Imphal-Mandalay bus service: A bridge to Southeast Asia
In a significant step towards enhancing India’s connectivity with its eastern neighbour Myanmar, Chief Minister of Manipur Okram Ibobi Singh flagged off the trial run of the much awaited Imphal-Mandalay bus service on December 9. Although India and Myanmar maintain close socio-cultural and commercial ties, it is the first direct transport link between the two nations. Myanmar acts as a land bridge between South and Southeast Asia and beyond and this 579 km-long bus route will take India’s bilateral relations with the neighbouring country to a new level.
In order to realise the goals envisioned in the ambitious “Act East” policy, it is important for India to liberalise immigration formalities, upgrade border infrastructure and improve transport connectivity between the North Eastern region and Myanmar.
In order to realise the goals envisioned in the ambitious “Act East” policy, it is important for India to liberalise immigration formalities, upgrade border infrastructure and improve transport connectivity between the North Eastern region and Myanmar. After remaining indifferent to the needs and aspirations of North East for several decades, the Centre has undertaken many projects to do away with the region’s infrastructural bottlenecks and economic backwardness.
This peripheral part of India gained prominence in national policy making only after the Centre decided to widen its engagement with the eastern neighbours in the early 1990’s. The present National Democratic Alliance (NDA) government has attached priority to the overall development of the sensitive North East. While chairing the first meeting of the Executive Committee of the North Eastern Council in New Delhi on October 6, 2015, Union Minister of State for the Development of North Eastern Region (DoNER) Dr. Jitendra Singh observed that to “Act East effectively”, the country needs to “act proximal and empower the North Eastern region along the international borders”.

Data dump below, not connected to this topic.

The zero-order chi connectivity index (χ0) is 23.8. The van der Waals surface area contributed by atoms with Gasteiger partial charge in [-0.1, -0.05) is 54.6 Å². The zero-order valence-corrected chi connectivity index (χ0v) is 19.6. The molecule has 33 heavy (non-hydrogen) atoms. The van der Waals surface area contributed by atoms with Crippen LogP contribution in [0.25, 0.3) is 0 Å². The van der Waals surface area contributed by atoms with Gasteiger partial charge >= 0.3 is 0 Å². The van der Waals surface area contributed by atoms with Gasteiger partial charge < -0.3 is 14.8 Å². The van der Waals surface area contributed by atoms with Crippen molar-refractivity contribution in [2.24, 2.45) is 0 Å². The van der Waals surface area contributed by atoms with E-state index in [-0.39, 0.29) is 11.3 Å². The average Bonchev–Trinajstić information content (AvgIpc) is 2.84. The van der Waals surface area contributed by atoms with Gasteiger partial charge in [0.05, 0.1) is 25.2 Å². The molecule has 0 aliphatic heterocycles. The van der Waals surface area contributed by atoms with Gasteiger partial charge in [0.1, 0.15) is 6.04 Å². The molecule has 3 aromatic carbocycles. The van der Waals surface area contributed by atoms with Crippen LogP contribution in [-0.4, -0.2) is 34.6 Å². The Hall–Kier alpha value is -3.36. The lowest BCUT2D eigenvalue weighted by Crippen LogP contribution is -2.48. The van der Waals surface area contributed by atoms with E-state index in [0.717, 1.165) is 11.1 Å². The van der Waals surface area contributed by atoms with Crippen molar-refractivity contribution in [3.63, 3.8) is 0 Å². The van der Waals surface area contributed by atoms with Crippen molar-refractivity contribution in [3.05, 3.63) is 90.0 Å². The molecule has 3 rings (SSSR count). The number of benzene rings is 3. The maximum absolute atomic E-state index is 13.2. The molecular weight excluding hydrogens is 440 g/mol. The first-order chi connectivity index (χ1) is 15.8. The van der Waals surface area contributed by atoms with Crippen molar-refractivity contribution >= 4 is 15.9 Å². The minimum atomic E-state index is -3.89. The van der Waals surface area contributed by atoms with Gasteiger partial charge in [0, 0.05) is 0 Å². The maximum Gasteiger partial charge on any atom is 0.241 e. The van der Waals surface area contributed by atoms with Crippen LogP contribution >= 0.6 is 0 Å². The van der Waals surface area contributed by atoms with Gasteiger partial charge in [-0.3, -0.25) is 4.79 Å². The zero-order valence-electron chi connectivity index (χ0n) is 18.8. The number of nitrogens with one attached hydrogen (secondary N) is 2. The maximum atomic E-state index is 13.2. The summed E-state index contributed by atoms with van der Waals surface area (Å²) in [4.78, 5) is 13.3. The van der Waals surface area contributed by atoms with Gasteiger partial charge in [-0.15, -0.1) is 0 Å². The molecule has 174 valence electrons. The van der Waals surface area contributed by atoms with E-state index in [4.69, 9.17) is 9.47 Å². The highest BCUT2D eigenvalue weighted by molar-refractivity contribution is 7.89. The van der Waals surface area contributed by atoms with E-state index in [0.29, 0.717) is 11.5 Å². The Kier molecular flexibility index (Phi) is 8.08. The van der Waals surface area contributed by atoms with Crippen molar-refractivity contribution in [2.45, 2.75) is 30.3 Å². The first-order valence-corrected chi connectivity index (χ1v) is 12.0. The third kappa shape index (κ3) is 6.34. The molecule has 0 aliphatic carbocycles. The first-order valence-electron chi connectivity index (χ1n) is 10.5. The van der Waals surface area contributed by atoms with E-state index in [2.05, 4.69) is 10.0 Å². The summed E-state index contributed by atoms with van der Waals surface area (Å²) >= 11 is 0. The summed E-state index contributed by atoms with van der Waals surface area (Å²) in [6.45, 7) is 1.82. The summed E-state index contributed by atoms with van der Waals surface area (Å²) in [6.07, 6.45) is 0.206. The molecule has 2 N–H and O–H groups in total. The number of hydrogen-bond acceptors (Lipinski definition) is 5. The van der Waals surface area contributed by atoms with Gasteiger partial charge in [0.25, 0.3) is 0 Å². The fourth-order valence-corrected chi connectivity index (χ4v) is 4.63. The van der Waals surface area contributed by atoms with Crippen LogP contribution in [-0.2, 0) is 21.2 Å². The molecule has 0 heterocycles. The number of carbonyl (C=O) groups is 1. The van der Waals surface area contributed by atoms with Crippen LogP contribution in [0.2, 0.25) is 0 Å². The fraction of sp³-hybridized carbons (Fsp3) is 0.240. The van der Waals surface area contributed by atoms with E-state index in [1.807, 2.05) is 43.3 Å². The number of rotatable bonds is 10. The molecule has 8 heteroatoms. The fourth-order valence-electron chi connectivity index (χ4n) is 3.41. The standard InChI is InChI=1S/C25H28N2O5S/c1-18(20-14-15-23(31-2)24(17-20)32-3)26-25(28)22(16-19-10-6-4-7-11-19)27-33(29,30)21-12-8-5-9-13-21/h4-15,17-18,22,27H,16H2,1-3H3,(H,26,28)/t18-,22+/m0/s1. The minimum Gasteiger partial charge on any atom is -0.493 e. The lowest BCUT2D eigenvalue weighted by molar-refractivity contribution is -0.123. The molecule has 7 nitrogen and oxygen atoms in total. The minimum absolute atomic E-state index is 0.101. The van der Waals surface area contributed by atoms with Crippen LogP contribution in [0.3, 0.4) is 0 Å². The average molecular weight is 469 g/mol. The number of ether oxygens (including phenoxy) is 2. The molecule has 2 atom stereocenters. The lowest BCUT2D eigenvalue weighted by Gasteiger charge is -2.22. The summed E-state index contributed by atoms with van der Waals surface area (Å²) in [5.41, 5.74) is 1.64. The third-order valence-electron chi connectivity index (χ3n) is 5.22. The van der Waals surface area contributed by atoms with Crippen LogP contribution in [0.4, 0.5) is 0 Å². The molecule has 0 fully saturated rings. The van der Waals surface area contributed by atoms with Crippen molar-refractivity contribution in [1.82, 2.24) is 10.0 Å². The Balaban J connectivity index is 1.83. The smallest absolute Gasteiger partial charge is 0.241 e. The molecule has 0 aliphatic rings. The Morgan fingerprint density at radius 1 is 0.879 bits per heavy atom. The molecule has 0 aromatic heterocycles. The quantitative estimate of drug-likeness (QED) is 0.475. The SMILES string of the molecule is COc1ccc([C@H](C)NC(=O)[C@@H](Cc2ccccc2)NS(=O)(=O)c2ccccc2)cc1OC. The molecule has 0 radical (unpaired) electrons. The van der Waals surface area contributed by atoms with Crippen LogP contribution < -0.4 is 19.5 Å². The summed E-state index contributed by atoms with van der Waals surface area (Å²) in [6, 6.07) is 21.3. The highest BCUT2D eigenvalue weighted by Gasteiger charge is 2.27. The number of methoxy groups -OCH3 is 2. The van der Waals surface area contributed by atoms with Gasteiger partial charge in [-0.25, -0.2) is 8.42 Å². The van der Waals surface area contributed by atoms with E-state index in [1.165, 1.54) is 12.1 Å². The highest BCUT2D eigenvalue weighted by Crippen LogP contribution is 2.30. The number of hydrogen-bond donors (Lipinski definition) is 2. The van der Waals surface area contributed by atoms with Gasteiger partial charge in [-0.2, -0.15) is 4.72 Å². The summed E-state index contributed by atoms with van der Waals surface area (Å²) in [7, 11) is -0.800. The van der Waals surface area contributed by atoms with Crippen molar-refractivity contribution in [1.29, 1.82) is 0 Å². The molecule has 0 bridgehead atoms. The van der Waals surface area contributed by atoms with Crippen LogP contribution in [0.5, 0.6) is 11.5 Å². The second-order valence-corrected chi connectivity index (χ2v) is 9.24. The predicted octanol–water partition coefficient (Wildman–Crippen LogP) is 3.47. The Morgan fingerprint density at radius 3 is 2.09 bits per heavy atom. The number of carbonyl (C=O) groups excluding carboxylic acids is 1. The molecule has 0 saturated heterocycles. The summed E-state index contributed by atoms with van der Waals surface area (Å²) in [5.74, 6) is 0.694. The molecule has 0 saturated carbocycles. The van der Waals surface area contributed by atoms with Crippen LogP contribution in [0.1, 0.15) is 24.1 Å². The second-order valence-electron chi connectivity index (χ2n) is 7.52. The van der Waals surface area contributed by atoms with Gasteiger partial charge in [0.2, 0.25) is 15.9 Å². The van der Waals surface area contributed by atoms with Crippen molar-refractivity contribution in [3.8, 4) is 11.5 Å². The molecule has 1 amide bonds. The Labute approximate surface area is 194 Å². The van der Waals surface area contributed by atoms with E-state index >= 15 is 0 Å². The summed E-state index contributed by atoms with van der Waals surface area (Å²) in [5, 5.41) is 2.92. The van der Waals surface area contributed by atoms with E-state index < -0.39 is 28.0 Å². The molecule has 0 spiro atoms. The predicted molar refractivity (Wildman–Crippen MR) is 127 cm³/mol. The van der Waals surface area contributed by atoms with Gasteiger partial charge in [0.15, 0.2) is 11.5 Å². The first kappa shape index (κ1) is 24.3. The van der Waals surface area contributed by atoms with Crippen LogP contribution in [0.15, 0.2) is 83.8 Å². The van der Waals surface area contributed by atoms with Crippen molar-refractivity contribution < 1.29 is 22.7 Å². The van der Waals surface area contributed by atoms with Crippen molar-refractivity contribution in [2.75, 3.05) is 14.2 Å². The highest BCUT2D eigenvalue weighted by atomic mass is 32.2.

India enjoys historic ties with the city of Mandalay – a former royal capital in northern Myanmar on the Irrawaddy River. It is home to 150,000-strong Indian diaspora who played a dominant role during the British rule. Among the North Eastern states that share border with Myanmar, Manipur has one of the strongest linkages with this Southeast Asian country. About 20,000 Meiteis, Manipur’s major ethnic group, are settled in Mandalay division and the direct bus service will enable them to visit their native land.
The introduction of the cross-border bus service has long been demanded by the people of Manipur. A resolution was passed by the Manipur Legislative Assembly on August 1, 2003 for opening of the bus route. The state government submitted a detail proposal in this regard to the DoNER ministry and ministry of Road Transport and Highways in June 2009.
India built a 250 km-long road from the border town of Tamu to Kalemyo via Kalewa. This road is popularly called the India-Myanmar Friendship Road.
The previous United Progressive Alliance government took up the issue with the Myanmar government and it was set to be finalised during former Prime Minister Manmohan Singh’s visit to the neighbouring country in 2012. The text of the Memorandum of Understanding (MoU) for a weekly bus service between Imphal and Mandalay was agreed upon in the bilateral inter-ministerial meeting held on September 17, 2012.
However, there had been no forward movement in the project for nearly two years. It received a fresh lease of life after the NDA government assumed office in May 2014. An Indian delegation from the Union Ministry of Road Transport and Highways visited Nay Pyi Taw on June 14, 2014 to finalise the MoU for the proposed bus route with the Transport Planning Department of the Ministry of Rail Transportation of Myanmar. Subsequently, field survey was conducted by a joint team of India and Myanmar. The Indian team submitted its report to the Centre for signing a MoU with Myanmar.